Because of drier air, an increase in viral infections and less healthy diet choices around the holidays, you may develop sores in or around your mouth more frequently this time of year.
Canker sores and cold sores are two common types that affect our oral health. Here is a brief explanation of what each is and differences between the two.
Canker Sores (Apthous Ulcers)
Canker sores occur inside the mouth, usually on the cheek lining, tongue, or gums. They are yellowish in the middle with a red edge around them.
There are several things that may contribute to canker sores including biting the inside of the cheeks or tongue, constant dry mouth, a family history of canker sores, low levels of some minerals or vitamins in the diet (iron, folate and B vitamins), and emotional stress. Some experts believe that immune system problems, bacteria or viruses may also be involved in the formation of these ulcers. There is not one exact cause for canker sores, and some people develop them for different reasons than others. It is known that canker sores are not caused by infection and are not contagious.
See your dentist if you have a sharp tooth or dental appliance that causes pain, discomfort or sores to develop.
Although they are not typically serious, long-lasting mouth ulcers (over three weeks) can be a sign of mouth cancer. Get these sores checked out right away.
Cold sores, which are also called fever blisters, are groups of fluid-filled blisters that occur outside of our mouths in areas around the lips, under the nose or on the chin. Cold sores are caused by the herpes simplex virus type 1. Unlike canker sores, these are very contagious. The initial infection (primary herpes) may be confused with a cold or flu and can cause painful lesions to erupt throughout the mouth. Once a person is infected with primary herpes, the virus stays in the body and causes occasional attacks.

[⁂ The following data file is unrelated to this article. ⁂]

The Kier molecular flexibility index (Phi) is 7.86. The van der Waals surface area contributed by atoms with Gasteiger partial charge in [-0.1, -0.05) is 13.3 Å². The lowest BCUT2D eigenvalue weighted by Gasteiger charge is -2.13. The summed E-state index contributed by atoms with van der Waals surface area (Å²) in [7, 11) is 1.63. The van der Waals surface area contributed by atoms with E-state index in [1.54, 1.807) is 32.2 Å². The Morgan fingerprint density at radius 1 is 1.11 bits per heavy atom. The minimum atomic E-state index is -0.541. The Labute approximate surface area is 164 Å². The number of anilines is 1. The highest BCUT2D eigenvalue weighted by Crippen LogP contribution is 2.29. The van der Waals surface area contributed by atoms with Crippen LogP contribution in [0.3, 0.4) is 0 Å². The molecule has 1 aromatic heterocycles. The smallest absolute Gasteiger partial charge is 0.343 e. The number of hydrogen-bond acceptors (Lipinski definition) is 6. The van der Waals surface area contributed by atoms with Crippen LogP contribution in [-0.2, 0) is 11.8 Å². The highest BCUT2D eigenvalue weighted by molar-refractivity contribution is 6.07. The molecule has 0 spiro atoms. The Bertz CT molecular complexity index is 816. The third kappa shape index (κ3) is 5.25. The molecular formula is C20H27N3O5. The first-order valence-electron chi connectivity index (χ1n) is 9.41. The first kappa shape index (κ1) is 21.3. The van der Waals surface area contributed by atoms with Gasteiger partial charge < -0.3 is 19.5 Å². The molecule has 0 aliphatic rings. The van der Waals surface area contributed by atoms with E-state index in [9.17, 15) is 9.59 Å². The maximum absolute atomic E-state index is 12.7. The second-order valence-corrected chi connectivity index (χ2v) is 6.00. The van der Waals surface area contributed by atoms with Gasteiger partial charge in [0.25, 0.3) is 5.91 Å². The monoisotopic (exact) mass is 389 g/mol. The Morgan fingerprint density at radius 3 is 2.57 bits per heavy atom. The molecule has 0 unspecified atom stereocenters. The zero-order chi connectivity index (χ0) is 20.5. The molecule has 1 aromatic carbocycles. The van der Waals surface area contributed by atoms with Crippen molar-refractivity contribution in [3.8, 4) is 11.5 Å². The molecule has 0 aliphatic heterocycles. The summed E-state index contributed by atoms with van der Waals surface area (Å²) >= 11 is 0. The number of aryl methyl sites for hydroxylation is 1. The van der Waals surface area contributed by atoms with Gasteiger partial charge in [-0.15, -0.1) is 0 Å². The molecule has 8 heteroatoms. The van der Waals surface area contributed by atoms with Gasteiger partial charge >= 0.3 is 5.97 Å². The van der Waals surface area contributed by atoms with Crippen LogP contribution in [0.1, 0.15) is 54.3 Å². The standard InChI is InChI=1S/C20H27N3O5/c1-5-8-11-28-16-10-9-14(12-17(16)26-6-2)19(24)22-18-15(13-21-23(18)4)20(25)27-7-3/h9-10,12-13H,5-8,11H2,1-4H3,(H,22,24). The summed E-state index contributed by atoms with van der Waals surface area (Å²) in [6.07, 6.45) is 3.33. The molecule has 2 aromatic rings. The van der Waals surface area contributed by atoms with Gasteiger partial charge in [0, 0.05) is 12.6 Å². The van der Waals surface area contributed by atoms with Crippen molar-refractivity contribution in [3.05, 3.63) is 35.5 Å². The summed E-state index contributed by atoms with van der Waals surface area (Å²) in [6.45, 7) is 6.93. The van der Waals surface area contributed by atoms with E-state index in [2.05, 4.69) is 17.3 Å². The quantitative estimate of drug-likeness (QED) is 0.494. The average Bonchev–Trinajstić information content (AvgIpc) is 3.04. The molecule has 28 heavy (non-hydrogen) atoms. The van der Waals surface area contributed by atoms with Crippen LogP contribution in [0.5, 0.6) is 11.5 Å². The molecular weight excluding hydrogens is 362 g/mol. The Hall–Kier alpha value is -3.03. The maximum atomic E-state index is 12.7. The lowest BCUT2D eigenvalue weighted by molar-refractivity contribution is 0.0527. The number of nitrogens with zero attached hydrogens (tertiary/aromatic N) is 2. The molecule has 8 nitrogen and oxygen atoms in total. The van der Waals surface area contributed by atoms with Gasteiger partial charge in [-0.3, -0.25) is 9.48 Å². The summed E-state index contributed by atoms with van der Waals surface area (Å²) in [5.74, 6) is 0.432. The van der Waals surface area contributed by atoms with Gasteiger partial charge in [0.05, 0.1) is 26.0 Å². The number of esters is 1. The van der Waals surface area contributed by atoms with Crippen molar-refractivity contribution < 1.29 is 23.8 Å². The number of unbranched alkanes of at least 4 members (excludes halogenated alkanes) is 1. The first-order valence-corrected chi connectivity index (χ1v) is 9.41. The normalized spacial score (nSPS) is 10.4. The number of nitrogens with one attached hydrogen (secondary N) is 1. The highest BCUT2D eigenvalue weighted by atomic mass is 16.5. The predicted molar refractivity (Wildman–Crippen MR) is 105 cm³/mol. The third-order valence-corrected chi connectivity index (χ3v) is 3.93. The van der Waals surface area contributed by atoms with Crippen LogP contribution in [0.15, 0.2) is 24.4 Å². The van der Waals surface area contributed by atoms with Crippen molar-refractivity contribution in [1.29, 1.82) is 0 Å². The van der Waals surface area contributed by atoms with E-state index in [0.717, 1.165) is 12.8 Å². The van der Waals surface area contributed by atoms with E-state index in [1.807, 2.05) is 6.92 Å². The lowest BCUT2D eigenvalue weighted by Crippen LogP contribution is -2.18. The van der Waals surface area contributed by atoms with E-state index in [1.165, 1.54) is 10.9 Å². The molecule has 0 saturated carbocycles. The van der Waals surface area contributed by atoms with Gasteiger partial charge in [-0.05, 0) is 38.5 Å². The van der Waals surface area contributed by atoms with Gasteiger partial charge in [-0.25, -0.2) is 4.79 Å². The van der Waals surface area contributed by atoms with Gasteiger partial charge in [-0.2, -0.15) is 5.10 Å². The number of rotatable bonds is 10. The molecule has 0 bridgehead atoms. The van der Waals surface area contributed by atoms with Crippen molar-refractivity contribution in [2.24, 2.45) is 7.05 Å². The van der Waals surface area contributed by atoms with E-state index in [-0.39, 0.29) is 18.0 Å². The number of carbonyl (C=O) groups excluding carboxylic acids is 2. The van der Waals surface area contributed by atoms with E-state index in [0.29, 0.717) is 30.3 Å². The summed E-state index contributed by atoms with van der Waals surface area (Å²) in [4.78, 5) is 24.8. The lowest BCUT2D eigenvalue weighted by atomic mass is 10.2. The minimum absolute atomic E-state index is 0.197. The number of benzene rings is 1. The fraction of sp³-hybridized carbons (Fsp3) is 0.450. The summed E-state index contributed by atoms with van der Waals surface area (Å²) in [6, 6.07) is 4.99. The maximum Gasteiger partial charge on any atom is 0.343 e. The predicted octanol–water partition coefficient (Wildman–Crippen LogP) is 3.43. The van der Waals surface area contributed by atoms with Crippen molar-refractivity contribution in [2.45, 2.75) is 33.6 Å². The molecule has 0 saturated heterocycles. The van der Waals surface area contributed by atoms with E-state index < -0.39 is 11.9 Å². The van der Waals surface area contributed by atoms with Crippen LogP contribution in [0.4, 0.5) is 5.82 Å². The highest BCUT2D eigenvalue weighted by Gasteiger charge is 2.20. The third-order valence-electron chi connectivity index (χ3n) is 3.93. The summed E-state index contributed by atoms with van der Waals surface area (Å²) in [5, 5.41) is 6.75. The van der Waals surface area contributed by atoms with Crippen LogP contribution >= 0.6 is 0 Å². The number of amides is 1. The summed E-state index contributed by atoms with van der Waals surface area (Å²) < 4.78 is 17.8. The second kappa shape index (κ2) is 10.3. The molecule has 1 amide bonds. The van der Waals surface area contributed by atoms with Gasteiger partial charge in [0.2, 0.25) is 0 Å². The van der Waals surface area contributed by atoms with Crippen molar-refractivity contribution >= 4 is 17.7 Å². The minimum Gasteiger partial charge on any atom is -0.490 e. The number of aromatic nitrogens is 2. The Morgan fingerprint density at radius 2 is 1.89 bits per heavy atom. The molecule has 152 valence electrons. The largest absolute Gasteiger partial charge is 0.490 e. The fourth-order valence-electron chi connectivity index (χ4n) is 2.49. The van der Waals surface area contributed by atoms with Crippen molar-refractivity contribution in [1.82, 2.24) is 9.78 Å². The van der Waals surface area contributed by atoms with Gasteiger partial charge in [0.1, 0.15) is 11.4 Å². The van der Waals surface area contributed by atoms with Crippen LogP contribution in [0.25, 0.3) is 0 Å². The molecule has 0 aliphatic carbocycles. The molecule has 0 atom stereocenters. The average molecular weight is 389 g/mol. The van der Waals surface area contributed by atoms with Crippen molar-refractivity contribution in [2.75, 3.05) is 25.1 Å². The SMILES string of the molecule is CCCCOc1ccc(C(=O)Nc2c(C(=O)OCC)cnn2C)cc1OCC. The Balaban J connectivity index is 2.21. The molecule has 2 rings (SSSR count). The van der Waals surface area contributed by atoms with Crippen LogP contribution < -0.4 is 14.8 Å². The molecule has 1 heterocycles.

Cold sores often begin with a tingling, itching or burning sensation.
Cold sores usually heal in a week by themselves. Over-the-counter topical anesthetic drugs can provide some relief. Your dentist may prescribe antiviral medicine to reduce these kinds of infections.
What to do if you have one of these?
Canker sores and cold sores can be painful, unsightly, and interfere with proper dental hygiene and/or nutrition. Talk to your dentist if you think you may be developing one of these sores. They can help to relieve the pain or speed up healing.
Sores can also come from poorly fitting dentures if they rub inside your mouth. If you develop sores from your dentures, you should see your dentist to have them fitted properly.
If any mouth sore lasts longer than two to three weeks, seek care at your dental office to ensure they are not caused by or lead to a more serious condition.
This information in this post is for general educational purposes only and does not warrant or represent any information as related to health as specifically appropriate for you. It is not intended to be medical advice or replace the relationship that you have with your health care providers. You should always seek medical advice on any diagnosis or treatment from a qualified health care provider. The information is provided “as is” without any representations or warranties, express or implied.